I am a maker of bubbling life cycles, a mad tinkerer of wonder and electricity, an avid admirer of natural phenomena, a consumer of unwanted toxicities, an architect of interactive apparatuses. For many years, I worked as a set designer in theatre and the film industry furthering my interest in moving figures and an artistic approach to space, light, and color. Collaborating and creating environments for theatre for playwrights Daniel Alexander Jones & Shay Youngblood was a distinct highlight. Although I found the roles in the film industry creatively challenging, there was not sufficient opportunity to express and integrate my own voice into these design projects. I worked on my own collages and paintings at home, but felt muffled in supporting other people’s visions at work. Taking a video camera in my own hand, I transitioned into creating time-based work in full-scale installation. I wanted viewers to explore space as a play that unfolds over time and I wanted to physically involve viewers and engage their curiosity interactively. After leaving the film industry I studied abroad in a special program through Central St Martins, London that took me to Holland, Finland and the Czech Republic. Earning my MA in Scenography – an European form of theatre design that blurs distinctions between fine arts and theatre centering the focus to creating encounters between audience and artist. That is where I began working in video installation focused on playing with natural phenomena (light & water) combined with image, sound, and movement. Plays with translucency and luminosity are a constant but over the last 20 years I have gone through various differing iterations and approaches to form, scale, material and interactivity. Projecting Fire through Water: Response to the California WildFires Still from Video 2018 Projecting Fire through Water:(title for image) I created a series of video sculptures, housed in mason jars and still prints from videos I edited of footage from the fires. My work was brought together with works from other artists at the Museums of Sonoma for the show, “From the Fire, A Community Reflects & Rebuilds” in the Fall of 2018. The Museum acted as a gathering place for processing the tragedies of the fires. I call my work in the series “Projecting Fire through Water”, as I have used a hands on process of remaking by projecting footage of the fires through water. These acts allowed me to process the fires in a new way, creating an easier way to be with the remnants and destruction of the natural disasters we continue to witness. The videos were shown as projections and as video sculptures housed in Mason jars, holding stories and images to preserve them, marking connections between the virtual and physical. I grew up in San Antonio, Texas. In 2017, my urge to mark those pathways between the environment and people focused on natural disasters – as Hurricane Harvey flooded homes of so many in my home state. These tragedies began to stir a new appreciation of the home left behind. For the first time, I felt a deep pull to return to Texas and collect stories of the current events and of the childhood places in nature I had loved to visit. Logistics did not allow me to travel at the time so I virtually transported to Texas via the internet. While watching the stories of the destruction, I was surprised to remember a love of the intense Texas rain and thunderstorms. Mere days later, Texas evaporated into the background as the 2017 fires of Northern California consumed Bay Area residents thoughts. The overwhelming destruction and sadness moved me deeply and I began collecting stories and footage from the fire. These pieces mark connections between the virtual and physical; connections and pathways, fire and water colliding in the same conduit, expressing the complexity of life – destruction, beauty, anxiety, and love. Projecting Fire through Water: Response to the California WildFires Still Print from Video 2018 (title for image) Vanishing Sanctuary:(title for next image) I have been using a 360 camera to capture scenes in Texas on recent visits home. This winter I filmed on my families’ ranch. The land is being overtaken by a quarry. As a child I spent every summer and most other holidays on this land, it is a sanctuary for me, a place where I marked and began my artistic processes of working with my hands and my connection with the environment. As my dear Aunt and Uncle age and prepare to leave this world, it pains me to see the land that is a part of them, is being disrupted. A quarry is overtaking the land, excavating it into an unrecognizable terrain more like the moon than the place of my childhood. The clang and clamor of machines interrupt the quiet of the pasture. It’s hard to say what was more potent- the land/environment, the care from my relatives, or if it was the act of making and moving in nature. What I know is that being there, moving through nature, using my hands to make began a healing process that has shaped my life. I have a few projects that I am beginning to work on. One is called Sacred Social Media, the next is an academic course I want to teach called The Virtual Real: Making in a Disembodied Time. Sacred Social Media: I began making mason jar video sculptures by housing footage of my grandmother cooking Christmas Dinner inside of one small glass jar filled with water. Carefully storing my virtual grandmother on my shelf so that I could call on her jar anytime I needed to have a dose of warmth and love. From there I filmed Maya Angelou and others as tributes, inspirations, and remembrances. During the Fires of 2017, I captured memories people had lost in the fire with the intention of creating a space where people could come together and process the shocking event – sharing memories, stories, and grief. That process of bringing people together to witness one another acts as the kernel of the project I want to realize, Sacred Social Media. I will ask the outside public to send in videos to share in the exhibit. From the submitted footage I would select a range of differing media to create a snapshot of life today – people’s many differing concerns, triumphs and challenges. Their video will then be placed behind mason jars filled with water. Unlike social media where the image, video, gif is quickly digested and swiped away, here, the media will have a special honoring. The jar itself is an icon of nostalgia, its physical presence creating more resonance of the memories presented. As visitors come to the exhibit they will have the opportunity to leave videos to be uploaded into the video sculptures continuing to deepen and engage the exchange of virtual media into a physicalized, embodied presence. I am looking for venues to collaborate on realizing this project. The Virtual Real: Making in an Disembodied Time The objective of this academic class is to contextualize and critically consider the various modalities of being in bodies – what does somatic work mean when so much of art making, being, learning happens in a virtual real? Somatic Practice employs movement to integrate sensation, reflection and awareness; bringing the present to historical enculturation, narrative, power and fragility that are uniquely stored in individual bodies. Our class flows from body practice to art process. The course encourages students to develop new connections to understand art making from a different perspective, an invitation to find resonance in authentic voice. During a time of dissociation, the class offers somatic connection. Employs isolation as an opportunity to connect deeper to self. Students create independent and collaborative projects, outcomes include emerging media, installation and performance. When galleries and museums open up again, I am looking forward to again having a chance to mount installations. In the meanwhile I am concentrating on developing new work and selling prints on metal and video sculptures online at artfare.com. I am teaching new media at California College of the Arts & Diablo Valley College and most recently began at Cal State East Bay. As I teach, dance and talk online through little zoom boxes, I observe the imagery of containment and contemplate isolated figures during the time of Covid19. I look forward to transforming this media limiting interaction into a record of resilience.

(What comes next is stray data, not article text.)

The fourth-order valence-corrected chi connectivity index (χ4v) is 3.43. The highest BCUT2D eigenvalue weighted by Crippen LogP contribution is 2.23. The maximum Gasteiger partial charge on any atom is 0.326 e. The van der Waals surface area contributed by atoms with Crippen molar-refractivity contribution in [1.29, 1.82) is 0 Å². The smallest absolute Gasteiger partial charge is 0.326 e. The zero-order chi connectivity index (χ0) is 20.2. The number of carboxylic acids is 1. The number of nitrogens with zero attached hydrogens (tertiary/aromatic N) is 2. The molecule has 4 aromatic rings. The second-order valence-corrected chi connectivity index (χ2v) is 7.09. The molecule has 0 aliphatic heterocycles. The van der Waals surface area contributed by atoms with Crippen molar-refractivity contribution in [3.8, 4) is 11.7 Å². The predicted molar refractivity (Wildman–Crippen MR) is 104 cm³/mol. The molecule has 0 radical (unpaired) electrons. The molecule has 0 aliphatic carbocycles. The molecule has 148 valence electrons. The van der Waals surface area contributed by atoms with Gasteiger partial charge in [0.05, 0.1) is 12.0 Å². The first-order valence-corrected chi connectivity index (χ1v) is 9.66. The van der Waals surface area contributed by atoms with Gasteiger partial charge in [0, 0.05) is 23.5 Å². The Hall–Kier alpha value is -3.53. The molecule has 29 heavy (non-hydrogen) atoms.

Let’s say your best friend was visiting the area and you wanted to show them the best time ever. Where would you take them? Give us a little itinerary – say it was a week long trip, where would you eat, drink, visit, hang out, etc.